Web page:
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ts are answered in the negative, which would imply that the Cargo Regulations is well within the scope and ambit of its parent Act i.e the Customs Act, and is also consistent with the same, and does not, in any way, violate constitutional provisions. 14. This court acknowledges that Section 151A of the Customs Act places an obligation upon the officers of customs to follow the orders, instructions and directions of the Central Board of Excise and Customs/Respondent no.2, as far as they relate to .....

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ition, restriction or procedure for import or export of goods issue such orders, instructions and directions to officers of customs as it may deem fit and such officers of customs and all other persons employed in the execution of this Act shall observe and follow such orders, instructions and directions of the Board… 15. The Commissioner of Customs (Import & General)/ third respondent a customs officer is bound by Section 151A of the Customs Act and hence, this court cannot issue dir .....

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unviability, because its autonomy to charge fully or in part might eventually result in losses. In Grand Slam (supra), the Supreme Court had to deal with the same issue, but in the context of absence of Regulation 6 (1) and un-amended Section 142. The court observed as follows: 40. None of these provisions entitles the Collector of Customs to debar the collections of demurrage for the storage of imported goods. They do not entitle him to impose conditions upon the properties of ports or airports .....

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over charges from the importer for such period as the Customs authorities direct. 41. The purpose of the Customs Act on the one hand and the Major Ports Act and the International Airports Authority Act on the other hand are different. The former deals with the collection of Customs duties on imported goods. The latter deals with the maintenance of seaports and airports, the facilities to be provided thereat and the charges to be recovered therefor. An importer must land the imported goods at a s .....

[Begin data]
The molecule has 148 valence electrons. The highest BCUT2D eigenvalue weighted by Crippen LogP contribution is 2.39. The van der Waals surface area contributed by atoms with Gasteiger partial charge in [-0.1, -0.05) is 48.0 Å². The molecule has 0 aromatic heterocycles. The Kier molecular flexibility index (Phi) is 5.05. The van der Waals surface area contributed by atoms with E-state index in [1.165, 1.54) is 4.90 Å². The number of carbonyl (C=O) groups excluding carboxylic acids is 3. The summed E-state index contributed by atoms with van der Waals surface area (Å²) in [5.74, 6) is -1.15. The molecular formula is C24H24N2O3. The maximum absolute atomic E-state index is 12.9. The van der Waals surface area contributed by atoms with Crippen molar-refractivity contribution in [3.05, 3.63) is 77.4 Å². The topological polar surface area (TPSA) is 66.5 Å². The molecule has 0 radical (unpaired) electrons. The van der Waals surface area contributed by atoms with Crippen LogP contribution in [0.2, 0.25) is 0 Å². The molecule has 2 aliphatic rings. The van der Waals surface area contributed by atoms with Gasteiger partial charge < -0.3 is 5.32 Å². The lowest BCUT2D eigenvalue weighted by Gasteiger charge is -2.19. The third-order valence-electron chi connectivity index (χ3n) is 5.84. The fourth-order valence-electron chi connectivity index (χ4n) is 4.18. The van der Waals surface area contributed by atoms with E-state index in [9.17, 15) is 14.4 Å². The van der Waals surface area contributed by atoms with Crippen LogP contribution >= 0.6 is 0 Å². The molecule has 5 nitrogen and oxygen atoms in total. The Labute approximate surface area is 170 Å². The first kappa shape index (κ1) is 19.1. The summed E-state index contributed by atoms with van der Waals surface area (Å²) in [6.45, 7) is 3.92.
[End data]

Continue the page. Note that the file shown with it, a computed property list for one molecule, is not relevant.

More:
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ods from its premises does not imply that it may not charge the importer for the space his goods have occupied until their clearance. 42. What is stated in the quoted clause of the said customs public notice would be effective against the Authority only if it were shown that the Authority had, expressly or impliedly, consented to such arrangement; that is not even pleaded. 43. It cannot be gain said that, by reason of unjustified detention of his goods by the Customs authorities, the importer is .....

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he Boards of Trustees the opportunity of expressing their views, direct them, under the aforementioned provisions, not to levy demurrage charges for periods covered by detention certificates. 44. The goods of the first respondent in this appeal were stored, pending their clearance by the Customs authorities, at the Container Freight Station of the appellant, the Central Warehousing Corporation at Patparganj, Delhi. The Central Warehousing Corporation is established under the provisions of the Wa .....

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ich, by clause (d) (of sub-section [2]) provides the following specific regulation making power: (d) the storage or processing of goods in any warehouse established by the Authority under clause (g) of sub-section (3) of section 12 and the charging of fees for such storage or processing Section 141 (2), - of the Customs Act, inserted by Finance Act 18 of 2008 provides as follows: "(2) The imported or export goods may be received, stored, delivered, dispatched or otherwise handled in a custo .....

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not to charge demurrage in certain cases if directed not to do so ( subject to any other law for the time being in force, shall not charge any rent or demurrage on the goods seized or detained or confiscated by the Superintendent of Customs or Appraiser or Inspector of Customs or Preventive officer or examining officer, as the case may be."). Interestingly, the duty not to charge - when imposed by any customs official authorized to do so, is specifically subordinated to other laws ( subjec .....